One thing is certain: this time Xi Jinping cannot be accused of contributing to the economic downturn. Recession didn’t wait for the Chinese president…
Last time a senior Chinese official was in Macau (2016), Bloomberg news agency wrote that the announcement of Li Keqiang visit “has agitated some casino players and investors in the city, who have suggested his appearance could threaten the city’s nascent, yet still fragile, recent recovery.”
In addition to the sources of information they may have heard, Bloomberg based this information on two reports, from Union Gaming and Nomura, suggesting Li’s visit will scare off high-rollers, “and possibly break the city’s winning streak in gaming revenue.”
To create all context, Bloomberg has also reported that the previous time a top Chinese leader visited Macau (Xi Jinping), the trip resulted in two years of declining casino revenues and a consequent economic downturn.
President Xi Jinping’s visit in December 2014, for the 15th handover anniversary, when he ordered Macau to diversify its economy beyond gaming, reinforcing the fight against internal corruption, caused an earthquake in casino revenue, from which it took two years to recover.
Xi Jinping again
Will it be different now?
Shortly after learning that Xi plans to be in Macau later this month, equity research analyst at China Renaissance, Angela Han Lee, said in an interview with Bloomberg that the visit of Chinese President for the 20th handover anniversary ceremony in December could negatively impact the sector.
“Five years ago before he came, there were many kinds of crackdowns, tightening transit, visa policies, the implementation of the smoking ban; so in all senses there could be more negatives on the policy side than positives. I won’t expect much recovery this year, but there could be a meaningful recovery in the first half of next year,” the analyst said last July.
Two months later, a report from Bernstein stated that while “some investors have questioned what the impact of XI’s visit will bring to Macau gaming, it is possible that Macau GGR (especially VIP GGR) may have some negative impact.”
Once “his last Macau visit coincided with the intensification of the anti-corruption campaign,” Bernstein’s team started out that, “Xi has always taken a strong stance on anti-corruption since he became China’s president, and there seems to be a view that some individuals would prefer to stay away from Macau around the time he is there.”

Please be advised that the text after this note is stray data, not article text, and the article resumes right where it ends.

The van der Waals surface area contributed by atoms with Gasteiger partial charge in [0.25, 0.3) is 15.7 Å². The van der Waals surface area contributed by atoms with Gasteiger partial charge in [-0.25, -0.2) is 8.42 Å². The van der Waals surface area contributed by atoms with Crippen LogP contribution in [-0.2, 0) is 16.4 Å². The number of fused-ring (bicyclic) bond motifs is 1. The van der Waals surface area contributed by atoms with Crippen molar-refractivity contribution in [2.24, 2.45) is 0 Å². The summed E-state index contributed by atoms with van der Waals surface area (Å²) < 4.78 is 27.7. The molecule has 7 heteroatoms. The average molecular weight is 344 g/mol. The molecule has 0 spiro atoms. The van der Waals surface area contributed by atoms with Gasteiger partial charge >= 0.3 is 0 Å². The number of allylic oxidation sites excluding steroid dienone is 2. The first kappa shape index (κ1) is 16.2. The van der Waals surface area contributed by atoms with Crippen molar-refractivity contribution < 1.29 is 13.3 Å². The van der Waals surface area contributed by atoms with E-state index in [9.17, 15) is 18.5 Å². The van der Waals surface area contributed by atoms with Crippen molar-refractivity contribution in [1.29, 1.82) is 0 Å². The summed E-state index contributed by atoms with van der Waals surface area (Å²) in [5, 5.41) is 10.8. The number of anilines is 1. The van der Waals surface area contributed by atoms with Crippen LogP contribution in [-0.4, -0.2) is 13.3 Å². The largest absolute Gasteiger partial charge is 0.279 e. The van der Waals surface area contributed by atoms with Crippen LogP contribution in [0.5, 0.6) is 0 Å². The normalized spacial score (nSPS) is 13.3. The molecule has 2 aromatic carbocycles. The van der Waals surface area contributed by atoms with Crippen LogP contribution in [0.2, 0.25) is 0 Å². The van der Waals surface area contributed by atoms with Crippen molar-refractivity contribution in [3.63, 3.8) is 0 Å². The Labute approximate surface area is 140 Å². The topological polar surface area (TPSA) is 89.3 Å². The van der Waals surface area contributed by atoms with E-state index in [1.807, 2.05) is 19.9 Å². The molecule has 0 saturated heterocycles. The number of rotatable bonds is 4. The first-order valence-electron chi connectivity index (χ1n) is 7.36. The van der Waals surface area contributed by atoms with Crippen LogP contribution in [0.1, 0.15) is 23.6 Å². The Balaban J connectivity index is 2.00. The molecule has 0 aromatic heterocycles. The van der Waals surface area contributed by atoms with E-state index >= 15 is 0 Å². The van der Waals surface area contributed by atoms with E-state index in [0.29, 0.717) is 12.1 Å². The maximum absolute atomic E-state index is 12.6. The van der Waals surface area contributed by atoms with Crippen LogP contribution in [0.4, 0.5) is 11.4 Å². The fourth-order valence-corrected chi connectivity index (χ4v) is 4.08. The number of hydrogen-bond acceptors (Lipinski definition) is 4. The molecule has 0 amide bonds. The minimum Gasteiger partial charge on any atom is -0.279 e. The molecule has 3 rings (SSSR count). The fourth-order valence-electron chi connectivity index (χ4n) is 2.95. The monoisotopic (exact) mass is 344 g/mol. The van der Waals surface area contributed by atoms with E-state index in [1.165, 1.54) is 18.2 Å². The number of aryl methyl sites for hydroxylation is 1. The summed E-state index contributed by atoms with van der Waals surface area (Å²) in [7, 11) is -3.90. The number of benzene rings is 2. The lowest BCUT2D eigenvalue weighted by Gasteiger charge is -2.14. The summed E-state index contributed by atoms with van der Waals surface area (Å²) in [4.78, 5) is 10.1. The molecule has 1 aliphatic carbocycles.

“There will likely still be some impact, as VIP players (and some larger premium mass players) and agents push back their visits to Macau, but it should be a temporary impact,” they also add.
But the analysts at Bernstein research house wanted to go further and analyzed all the visits by top Chinese officials to Macau since 2009 (see graph on these pages).
They began to alert that “the sample size of visits by senior officials is pretty small to derive any meaningful prediction for this coming December.” Maybe that’s why, “it’s hard to draw a clear conclusion though. There is just no evidence to suggest that players/agents would be staying away because of Xi’s presence, aside from maybe the week or so surrounding his being in Macau -so the impact should only be in mid-December.”
Not only will Xi Jinping come to Macao to praise MSAR’s 20 years, he will surely bring with him some gifts that could help the economy recover faster from its depression.
In the past, this has happened.
The visit of then President Hu Jintao in 2009 registered several fundamental ideas: fighting corruption, economic diversification, “social harmony and stability” of Macau, lauding the local government’s efforts in implementing the principle of ‘One country, two systems.’
The following year it was the turn of Premier Wen Jiabao to come to Macau to speak on how appropriate diversity should be promoted in the economic development of Macau. To achieve such a goal, Mr. Wen suggested the Macau government place more value on small-sized enterprises.
In 2014, President Xi Jinping ordered Macau to diversify its economy from gambling (“Focus on building a global tourism and leisure centre… promote the Macanese economy’s appropriate diversification and sustainable development”) and reinforced the fight against corruption.
Finally, in 2016, Premier Li said, “new measures and policies” would favour Macau, aimed at making “better use of its position as a world centre of tourism and leisure and trade and trade co-operation service platform” between China and the world’s Portuguese-speaking countries.